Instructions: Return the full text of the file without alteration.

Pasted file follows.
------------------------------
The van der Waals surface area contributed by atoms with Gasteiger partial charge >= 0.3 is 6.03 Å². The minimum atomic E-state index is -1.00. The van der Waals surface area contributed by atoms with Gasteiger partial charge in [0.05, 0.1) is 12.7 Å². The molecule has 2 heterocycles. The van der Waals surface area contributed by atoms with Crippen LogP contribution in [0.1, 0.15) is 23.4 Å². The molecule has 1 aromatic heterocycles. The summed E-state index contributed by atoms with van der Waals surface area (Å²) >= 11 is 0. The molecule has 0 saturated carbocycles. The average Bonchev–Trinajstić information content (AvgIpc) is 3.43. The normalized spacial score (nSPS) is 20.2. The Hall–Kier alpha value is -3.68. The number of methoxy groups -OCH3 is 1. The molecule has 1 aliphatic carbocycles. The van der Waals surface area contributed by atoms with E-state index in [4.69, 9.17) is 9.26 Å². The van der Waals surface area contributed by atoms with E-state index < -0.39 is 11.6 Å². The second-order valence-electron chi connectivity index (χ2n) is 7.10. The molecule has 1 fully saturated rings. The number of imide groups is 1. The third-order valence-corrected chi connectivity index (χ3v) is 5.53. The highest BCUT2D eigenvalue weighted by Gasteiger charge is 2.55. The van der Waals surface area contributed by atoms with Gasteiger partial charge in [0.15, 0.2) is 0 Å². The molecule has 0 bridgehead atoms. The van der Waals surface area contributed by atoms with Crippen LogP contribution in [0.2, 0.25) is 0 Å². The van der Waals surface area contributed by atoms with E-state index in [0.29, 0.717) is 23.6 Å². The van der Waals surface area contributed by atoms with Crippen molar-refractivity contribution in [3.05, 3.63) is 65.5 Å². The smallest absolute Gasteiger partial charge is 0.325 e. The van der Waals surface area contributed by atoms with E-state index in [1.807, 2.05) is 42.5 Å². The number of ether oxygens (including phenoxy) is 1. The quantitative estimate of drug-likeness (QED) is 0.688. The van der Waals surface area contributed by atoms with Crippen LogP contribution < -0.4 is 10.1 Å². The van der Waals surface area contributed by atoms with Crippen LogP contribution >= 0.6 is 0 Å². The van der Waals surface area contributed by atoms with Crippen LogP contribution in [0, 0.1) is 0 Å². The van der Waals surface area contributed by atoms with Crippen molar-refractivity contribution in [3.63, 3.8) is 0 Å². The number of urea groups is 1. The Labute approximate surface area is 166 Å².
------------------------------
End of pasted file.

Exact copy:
The van der Waals surface area contributed by atoms with Gasteiger partial charge >= 0.3 is 6.03 Å². The minimum atomic E-state index is -1.00. The van der Waals surface area contributed by atoms with Gasteiger partial charge in [0.05, 0.1) is 12.7 Å². The molecule has 2 heterocycles. The van der Waals surface area contributed by atoms with Crippen LogP contribution in [0.1, 0.15) is 23.4 Å². The molecule has 1 aromatic heterocycles. The summed E-state index contributed by atoms with van der Waals surface area (Å²) >= 11 is 0. The molecule has 0 saturated carbocycles. The average Bonchev–Trinajstić information content (AvgIpc) is 3.43. The normalized spacial score (nSPS) is 20.2. The Hall–Kier alpha value is -3.68. The number of methoxy groups -OCH3 is 1. The molecule has 1 aliphatic carbocycles. The van der Waals surface area contributed by atoms with E-state index in [4.69, 9.17) is 9.26 Å². The van der Waals surface area contributed by atoms with E-state index < -0.39 is 11.6 Å². The second-order valence-electron chi connectivity index (χ2n) is 7.10. The molecule has 1 fully saturated rings. The number of imide groups is 1. The third-order valence-corrected chi connectivity index (χ3v) is 5.53. The highest BCUT2D eigenvalue weighted by Gasteiger charge is 2.55. The van der Waals surface area contributed by atoms with Gasteiger partial charge in [0.15, 0.2) is 0 Å². The molecule has 0 bridgehead atoms. The van der Waals surface area contributed by atoms with Crippen LogP contribution in [0.2, 0.25) is 0 Å². The van der Waals surface area contributed by atoms with E-state index in [0.29, 0.717) is 23.6 Å². The van der Waals surface area contributed by atoms with Crippen molar-refractivity contribution in [3.05, 3.63) is 65.5 Å². The smallest absolute Gasteiger partial charge is 0.325 e. The van der Waals surface area contributed by atoms with E-state index in [1.807, 2.05) is 42.5 Å². The number of ether oxygens (including phenoxy) is 1. The quantitative estimate of drug-likeness (QED) is 0.688. The van der Waals surface area contributed by atoms with Crippen LogP contribution < -0.4 is 10.1 Å². The van der Waals surface area contributed by atoms with Crippen LogP contribution >= 0.6 is 0 Å². The van der Waals surface area contributed by atoms with Crippen LogP contribution in [0, 0.1) is 0 Å². The van der Waals surface area contributed by atoms with Crippen molar-refractivity contribution in [3.63, 3.8) is 0 Å². The number of urea groups is 1. The Labute approximate surface area is 166 Å².